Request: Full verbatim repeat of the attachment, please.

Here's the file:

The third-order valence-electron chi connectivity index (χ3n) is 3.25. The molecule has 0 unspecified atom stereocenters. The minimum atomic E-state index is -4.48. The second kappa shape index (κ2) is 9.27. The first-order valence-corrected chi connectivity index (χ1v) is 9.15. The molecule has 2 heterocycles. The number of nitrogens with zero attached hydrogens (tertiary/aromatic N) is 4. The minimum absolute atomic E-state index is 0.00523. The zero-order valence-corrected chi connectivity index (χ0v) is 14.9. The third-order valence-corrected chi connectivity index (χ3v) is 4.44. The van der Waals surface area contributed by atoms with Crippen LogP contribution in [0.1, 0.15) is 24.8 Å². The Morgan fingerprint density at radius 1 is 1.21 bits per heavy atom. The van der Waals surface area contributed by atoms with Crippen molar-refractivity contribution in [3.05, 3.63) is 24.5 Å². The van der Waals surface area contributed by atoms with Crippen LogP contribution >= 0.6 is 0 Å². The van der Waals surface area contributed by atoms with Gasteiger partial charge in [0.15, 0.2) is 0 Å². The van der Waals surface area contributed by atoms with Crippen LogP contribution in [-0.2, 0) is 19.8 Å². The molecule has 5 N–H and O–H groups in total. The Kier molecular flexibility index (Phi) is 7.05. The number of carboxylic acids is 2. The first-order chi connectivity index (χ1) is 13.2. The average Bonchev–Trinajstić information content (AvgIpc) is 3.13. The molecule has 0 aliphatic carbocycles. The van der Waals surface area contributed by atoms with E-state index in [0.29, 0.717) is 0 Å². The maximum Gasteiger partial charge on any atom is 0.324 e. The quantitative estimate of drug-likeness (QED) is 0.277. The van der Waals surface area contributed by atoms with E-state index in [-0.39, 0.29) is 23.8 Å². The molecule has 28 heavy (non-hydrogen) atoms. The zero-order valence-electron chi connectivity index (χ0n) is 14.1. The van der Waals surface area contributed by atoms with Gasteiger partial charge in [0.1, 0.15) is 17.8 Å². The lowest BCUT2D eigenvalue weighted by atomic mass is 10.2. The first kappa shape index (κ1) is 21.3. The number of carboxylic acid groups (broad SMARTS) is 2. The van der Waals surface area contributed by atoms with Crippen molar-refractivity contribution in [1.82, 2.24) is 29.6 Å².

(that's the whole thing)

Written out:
The third-order valence-electron chi connectivity index (χ3n) is 3.25. The molecule has 0 unspecified atom stereocenters. The minimum atomic E-state index is -4.48. The second kappa shape index (κ2) is 9.27. The first-order valence-corrected chi connectivity index (χ1v) is 9.15. The molecule has 2 heterocycles. The number of nitrogens with zero attached hydrogens (tertiary/aromatic N) is 4. The minimum absolute atomic E-state index is 0.00523. The zero-order valence-corrected chi connectivity index (χ0v) is 14.9. The third-order valence-corrected chi connectivity index (χ3v) is 4.44. The van der Waals surface area contributed by atoms with Crippen LogP contribution in [0.1, 0.15) is 24.8 Å². The Morgan fingerprint density at radius 1 is 1.21 bits per heavy atom. The van der Waals surface area contributed by atoms with Crippen molar-refractivity contribution in [3.05, 3.63) is 24.5 Å². The van der Waals surface area contributed by atoms with Crippen LogP contribution >= 0.6 is 0 Å². The van der Waals surface area contributed by atoms with Gasteiger partial charge in [0.15, 0.2) is 0 Å². The van der Waals surface area contributed by atoms with Crippen LogP contribution in [-0.2, 0) is 19.8 Å². The molecule has 5 N–H and O–H groups in total. The Kier molecular flexibility index (Phi) is 7.05. The number of carboxylic acids is 2. The first-order chi connectivity index (χ1) is 13.2. The average Bonchev–Trinajstić information content (AvgIpc) is 3.13. The molecule has 0 aliphatic carbocycles. The van der Waals surface area contributed by atoms with E-state index in [0.29, 0.717) is 0 Å². The maximum Gasteiger partial charge on any atom is 0.324 e. The quantitative estimate of drug-likeness (QED) is 0.277. The van der Waals surface area contributed by atoms with E-state index in [-0.39, 0.29) is 23.8 Å². The molecule has 28 heavy (non-hydrogen) atoms. The zero-order valence-electron chi connectivity index (χ0n) is 14.1. The van der Waals surface area contributed by atoms with Gasteiger partial charge in [0.1, 0.15) is 17.8 Å². The lowest BCUT2D eigenvalue weighted by atomic mass is 10.2. The first kappa shape index (κ1) is 21.3. The number of carboxylic acid groups (broad SMARTS) is 2. The van der Waals surface area contributed by atoms with Crippen molar-refractivity contribution in [1.82, 2.24) is 29.6 Å².